Do I care if my juice is cloudy? No! Actually I ran my grapes through my stainless steel food mill to extract as much juice as possible from the fruit. Then I poured the juice through a strainer with several layers of cheesecloth to remove most of the pulp.

You can see that this grape jelly isn't clear like the storebought stuff.
You can see that this grape jelly isn’t clear like the store bought stuff.

This juice was canned (6 pints juice) or used to make jelly to give back to Rich and Terri. I saved 1 gallon of the strained juice for Tom to make a batch of wine. It’s waiting in the freezer until he has time.

All of the pulp that was strained from the juice was used to make a batch of grape jelly/jam to put in my canning cupboard. This jelly is much thicker than regular grape jelly, but I hated to waste it. Especially since my spoiled rotten chickens didn’t want to eat the skins and pulp!

Canning Grape Juice and Jelly

After squeezing the juice, I brought it to a boil and added a small amount of organic sugar. The sugar is optional, but quite a few of the grapes were under ripe, and the juice was quite tart, so I added about 1/2 cup to 6 pints of juice.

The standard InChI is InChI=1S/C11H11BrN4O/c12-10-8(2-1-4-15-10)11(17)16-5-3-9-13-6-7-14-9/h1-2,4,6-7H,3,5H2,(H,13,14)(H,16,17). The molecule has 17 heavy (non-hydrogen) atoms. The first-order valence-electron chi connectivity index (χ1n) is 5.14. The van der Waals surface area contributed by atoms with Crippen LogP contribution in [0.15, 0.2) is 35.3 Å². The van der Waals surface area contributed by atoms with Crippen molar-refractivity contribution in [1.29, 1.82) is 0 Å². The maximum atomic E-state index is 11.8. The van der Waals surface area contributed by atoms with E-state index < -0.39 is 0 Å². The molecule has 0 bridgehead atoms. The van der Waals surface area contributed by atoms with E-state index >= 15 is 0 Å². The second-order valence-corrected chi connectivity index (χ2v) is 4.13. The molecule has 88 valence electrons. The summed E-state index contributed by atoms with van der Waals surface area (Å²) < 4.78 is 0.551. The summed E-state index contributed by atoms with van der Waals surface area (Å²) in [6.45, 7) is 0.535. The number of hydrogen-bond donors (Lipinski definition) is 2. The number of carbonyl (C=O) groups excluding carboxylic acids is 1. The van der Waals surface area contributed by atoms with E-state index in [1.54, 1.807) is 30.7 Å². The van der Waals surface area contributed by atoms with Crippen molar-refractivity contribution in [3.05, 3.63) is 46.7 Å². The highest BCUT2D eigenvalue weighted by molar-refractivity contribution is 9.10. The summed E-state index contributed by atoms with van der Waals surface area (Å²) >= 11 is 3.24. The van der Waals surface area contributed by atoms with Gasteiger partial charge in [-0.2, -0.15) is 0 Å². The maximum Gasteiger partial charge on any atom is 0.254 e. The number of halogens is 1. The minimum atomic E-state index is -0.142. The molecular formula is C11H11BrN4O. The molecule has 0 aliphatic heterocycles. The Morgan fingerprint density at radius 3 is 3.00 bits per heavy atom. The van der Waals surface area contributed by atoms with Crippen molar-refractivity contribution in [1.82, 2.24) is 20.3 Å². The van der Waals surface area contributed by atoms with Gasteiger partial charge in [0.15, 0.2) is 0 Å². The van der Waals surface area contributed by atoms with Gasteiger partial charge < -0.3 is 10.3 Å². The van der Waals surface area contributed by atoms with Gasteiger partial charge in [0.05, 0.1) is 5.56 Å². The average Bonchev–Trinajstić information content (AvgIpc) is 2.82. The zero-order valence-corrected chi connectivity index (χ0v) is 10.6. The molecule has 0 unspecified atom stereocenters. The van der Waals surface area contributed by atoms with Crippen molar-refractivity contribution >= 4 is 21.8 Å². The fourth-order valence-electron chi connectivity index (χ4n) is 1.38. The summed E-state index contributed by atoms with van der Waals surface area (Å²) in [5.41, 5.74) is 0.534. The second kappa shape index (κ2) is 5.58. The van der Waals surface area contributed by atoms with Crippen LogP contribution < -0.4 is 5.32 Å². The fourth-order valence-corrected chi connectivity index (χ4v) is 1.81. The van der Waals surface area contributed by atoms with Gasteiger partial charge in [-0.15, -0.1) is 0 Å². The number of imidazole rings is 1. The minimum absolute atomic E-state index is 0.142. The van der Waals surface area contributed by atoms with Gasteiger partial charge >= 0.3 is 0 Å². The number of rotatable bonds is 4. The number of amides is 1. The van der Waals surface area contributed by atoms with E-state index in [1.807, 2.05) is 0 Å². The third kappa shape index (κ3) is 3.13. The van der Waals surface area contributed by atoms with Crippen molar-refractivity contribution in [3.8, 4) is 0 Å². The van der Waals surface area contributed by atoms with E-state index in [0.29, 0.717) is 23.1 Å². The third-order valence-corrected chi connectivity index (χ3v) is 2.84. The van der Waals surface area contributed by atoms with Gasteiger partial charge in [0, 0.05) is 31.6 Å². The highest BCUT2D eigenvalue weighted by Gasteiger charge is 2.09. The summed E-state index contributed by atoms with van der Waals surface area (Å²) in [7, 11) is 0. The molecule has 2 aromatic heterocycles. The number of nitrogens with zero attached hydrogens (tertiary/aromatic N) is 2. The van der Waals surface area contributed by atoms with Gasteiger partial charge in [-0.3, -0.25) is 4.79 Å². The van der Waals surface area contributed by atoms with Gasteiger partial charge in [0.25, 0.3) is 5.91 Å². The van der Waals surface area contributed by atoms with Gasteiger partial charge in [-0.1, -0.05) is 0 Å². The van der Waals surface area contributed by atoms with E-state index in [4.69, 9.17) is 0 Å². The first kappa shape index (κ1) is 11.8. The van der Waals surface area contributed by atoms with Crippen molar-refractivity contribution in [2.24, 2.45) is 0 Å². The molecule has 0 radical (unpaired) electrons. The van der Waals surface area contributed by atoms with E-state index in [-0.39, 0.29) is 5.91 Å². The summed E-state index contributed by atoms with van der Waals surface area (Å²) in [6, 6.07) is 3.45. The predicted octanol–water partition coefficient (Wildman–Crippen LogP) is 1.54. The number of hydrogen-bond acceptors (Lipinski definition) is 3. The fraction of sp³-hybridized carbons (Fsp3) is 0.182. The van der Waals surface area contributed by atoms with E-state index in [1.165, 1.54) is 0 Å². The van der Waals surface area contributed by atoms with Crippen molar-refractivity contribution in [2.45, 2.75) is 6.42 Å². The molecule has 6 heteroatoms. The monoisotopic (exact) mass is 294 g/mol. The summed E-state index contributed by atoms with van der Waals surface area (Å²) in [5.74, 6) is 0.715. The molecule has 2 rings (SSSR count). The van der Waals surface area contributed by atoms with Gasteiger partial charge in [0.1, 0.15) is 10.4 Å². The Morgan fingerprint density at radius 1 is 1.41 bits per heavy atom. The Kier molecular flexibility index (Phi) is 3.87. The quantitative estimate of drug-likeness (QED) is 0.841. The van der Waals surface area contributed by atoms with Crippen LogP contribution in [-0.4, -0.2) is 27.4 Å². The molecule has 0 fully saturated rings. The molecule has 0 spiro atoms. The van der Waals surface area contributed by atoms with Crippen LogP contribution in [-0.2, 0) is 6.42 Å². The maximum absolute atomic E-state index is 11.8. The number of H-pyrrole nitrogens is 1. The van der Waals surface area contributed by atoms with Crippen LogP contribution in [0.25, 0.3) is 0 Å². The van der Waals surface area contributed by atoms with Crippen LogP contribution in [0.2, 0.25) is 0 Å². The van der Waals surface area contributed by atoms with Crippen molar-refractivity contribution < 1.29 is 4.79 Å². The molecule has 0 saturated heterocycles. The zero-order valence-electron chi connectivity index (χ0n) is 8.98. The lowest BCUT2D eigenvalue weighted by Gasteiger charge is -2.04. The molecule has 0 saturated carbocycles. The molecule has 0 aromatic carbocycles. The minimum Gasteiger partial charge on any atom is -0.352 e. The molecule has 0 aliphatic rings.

The boiling juice was ladled into sterilized pint jars, rims wiped clean, a hot lid applied and metal band screwed on. I processed the juice for 10 minutes in a boiling water bath, according to directions from the National Center for Home Food Preservation’s directions here.

Making Jelly

I made two large batches of jelly. I didn’t find exact directions for making grape jelly on the pectin container, or on the National Center for Home Preservation’s jelly making directions here. They do give instructions for making jelly with and without added pectin. So if you want to try your hand and cooking down grape juice to make jelly without any extra pectin, have at it! I attempted to do this in the past and got tired of waiting for the juice to thicken enough.